Bangladesh fights fire, BSF fumes
Bangladesh home minister Asaduzzaman Khan Kamal on Friday said in Dhaka that “misunderstanding” between the chiefs of the border forces of the two countries had been resolved through talks, but in India the Border Security Force lodged a murder complaint against Border Guard Bangladesh personnel in connection with the death of a head constable.
On Thursday, BSF head constable Vijay Bhan Singh, 51, was killed and another constable was injured in alleged firing by BGB personnel at the Indian forces who had gone to secure the release of an Indian fisherman who had strayed into Bangladesh waters.
The death has suddenly soured the ties between the forces that have always enjoyed a warm relationship. “This was an unexpected incident. The relationship between the BGB and the BSF is fantastic. We are all shocked by this sudden incident,” Kamal said, asked by reporters in Dhaka for his comments on the Padma firing on the BSF boat.
Sources in the Bangladesh government said the ruling establishment in Dhaka was embarrassed and was trying to calm nerves on both sides of the border after tension flared up along the Charghat frontier in Rajshahi when the BGB personnel tried to stop Indian fishermen from catching hilsa in Bangladesh waters.
The BSF personnel who had gone to retrieve the fisherman had apparently entered the Bangladeshi zone.
While the BSF had claimed that the BGB personnel opened fire without provocation, the BGB had accused the BSF personnel of violating international maritime convention, forcibly trying to take away a detained person and then opening fire at them.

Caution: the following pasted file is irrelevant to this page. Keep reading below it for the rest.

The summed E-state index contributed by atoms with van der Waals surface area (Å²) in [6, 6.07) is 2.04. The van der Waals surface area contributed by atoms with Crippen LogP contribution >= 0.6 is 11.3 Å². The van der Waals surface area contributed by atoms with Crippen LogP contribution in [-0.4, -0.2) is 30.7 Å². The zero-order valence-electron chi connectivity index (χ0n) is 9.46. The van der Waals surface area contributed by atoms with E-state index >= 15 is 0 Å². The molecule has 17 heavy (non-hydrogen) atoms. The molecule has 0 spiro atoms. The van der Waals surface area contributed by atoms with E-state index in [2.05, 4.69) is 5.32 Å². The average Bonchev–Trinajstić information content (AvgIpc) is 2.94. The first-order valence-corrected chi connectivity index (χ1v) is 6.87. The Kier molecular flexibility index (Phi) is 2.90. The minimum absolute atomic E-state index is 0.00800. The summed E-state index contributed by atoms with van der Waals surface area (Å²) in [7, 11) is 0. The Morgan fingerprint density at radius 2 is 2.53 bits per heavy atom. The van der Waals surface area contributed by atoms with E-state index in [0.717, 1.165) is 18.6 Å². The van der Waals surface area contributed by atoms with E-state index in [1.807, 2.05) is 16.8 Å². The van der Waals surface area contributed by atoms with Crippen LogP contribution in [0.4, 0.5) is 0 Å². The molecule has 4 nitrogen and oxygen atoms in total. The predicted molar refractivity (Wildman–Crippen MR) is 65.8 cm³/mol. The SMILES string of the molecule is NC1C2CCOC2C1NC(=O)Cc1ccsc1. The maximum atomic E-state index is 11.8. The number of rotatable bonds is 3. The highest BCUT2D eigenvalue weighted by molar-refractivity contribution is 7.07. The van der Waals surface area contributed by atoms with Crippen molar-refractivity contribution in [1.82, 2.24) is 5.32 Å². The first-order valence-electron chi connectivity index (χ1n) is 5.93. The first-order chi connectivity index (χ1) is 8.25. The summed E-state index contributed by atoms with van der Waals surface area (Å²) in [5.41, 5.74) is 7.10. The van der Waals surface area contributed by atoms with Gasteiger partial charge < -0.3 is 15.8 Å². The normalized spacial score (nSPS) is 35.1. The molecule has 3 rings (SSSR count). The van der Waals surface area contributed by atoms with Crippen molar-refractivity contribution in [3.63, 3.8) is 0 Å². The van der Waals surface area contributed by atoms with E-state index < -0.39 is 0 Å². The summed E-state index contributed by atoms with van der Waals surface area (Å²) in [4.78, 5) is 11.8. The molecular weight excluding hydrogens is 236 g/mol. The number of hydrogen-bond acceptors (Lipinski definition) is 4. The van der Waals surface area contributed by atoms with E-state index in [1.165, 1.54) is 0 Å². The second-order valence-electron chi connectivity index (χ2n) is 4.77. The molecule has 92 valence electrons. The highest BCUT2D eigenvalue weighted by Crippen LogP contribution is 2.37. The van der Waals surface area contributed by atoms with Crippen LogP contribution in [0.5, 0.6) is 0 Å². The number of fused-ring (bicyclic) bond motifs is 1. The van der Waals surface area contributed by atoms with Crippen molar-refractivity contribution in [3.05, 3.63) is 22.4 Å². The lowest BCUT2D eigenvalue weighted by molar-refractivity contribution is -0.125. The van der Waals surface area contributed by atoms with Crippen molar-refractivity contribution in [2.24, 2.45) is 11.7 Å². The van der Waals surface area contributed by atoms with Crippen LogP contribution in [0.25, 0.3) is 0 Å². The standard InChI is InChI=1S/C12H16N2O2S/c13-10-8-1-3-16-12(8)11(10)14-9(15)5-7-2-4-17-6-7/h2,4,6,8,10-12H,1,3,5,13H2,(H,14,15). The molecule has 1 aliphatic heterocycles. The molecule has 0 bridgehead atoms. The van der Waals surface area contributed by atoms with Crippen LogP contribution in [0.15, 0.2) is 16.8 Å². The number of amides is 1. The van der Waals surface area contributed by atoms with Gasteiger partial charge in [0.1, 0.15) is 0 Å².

Senior BGB and BSF officials met on Thursday and decided to conduct separate probes.
In Murshidabad, police sources said the in-charge of the BSF’s Bamnabad outpost, K.C. Meena, had lodged a murder complaint against BGB personnel at Jalangi police station.
“We have received a complaint and have started probing the case,” said Mukesh, the Murshidabad police chief.
Sources in Murshidabad said the tragedy could have been avoided had the BSF personnel acted with caution.
“Catching hilsa is restricted in Bangladesh. The government there has set up a committee that conducts raids to stop fishing. One of our fishermen got caught in a raid while two others managed to flee…. The BSF personnel got carried away and entered Bangladesh to bring back the fisherman,” said a source, who did not wish to be named.
A BSF officer in Murshidabad, however, rubbished this version, which matches the BGB’s. “Their claim is false…. Bangladesh is trying to hide the truth even after the death of one of our colleagues,” the officer said.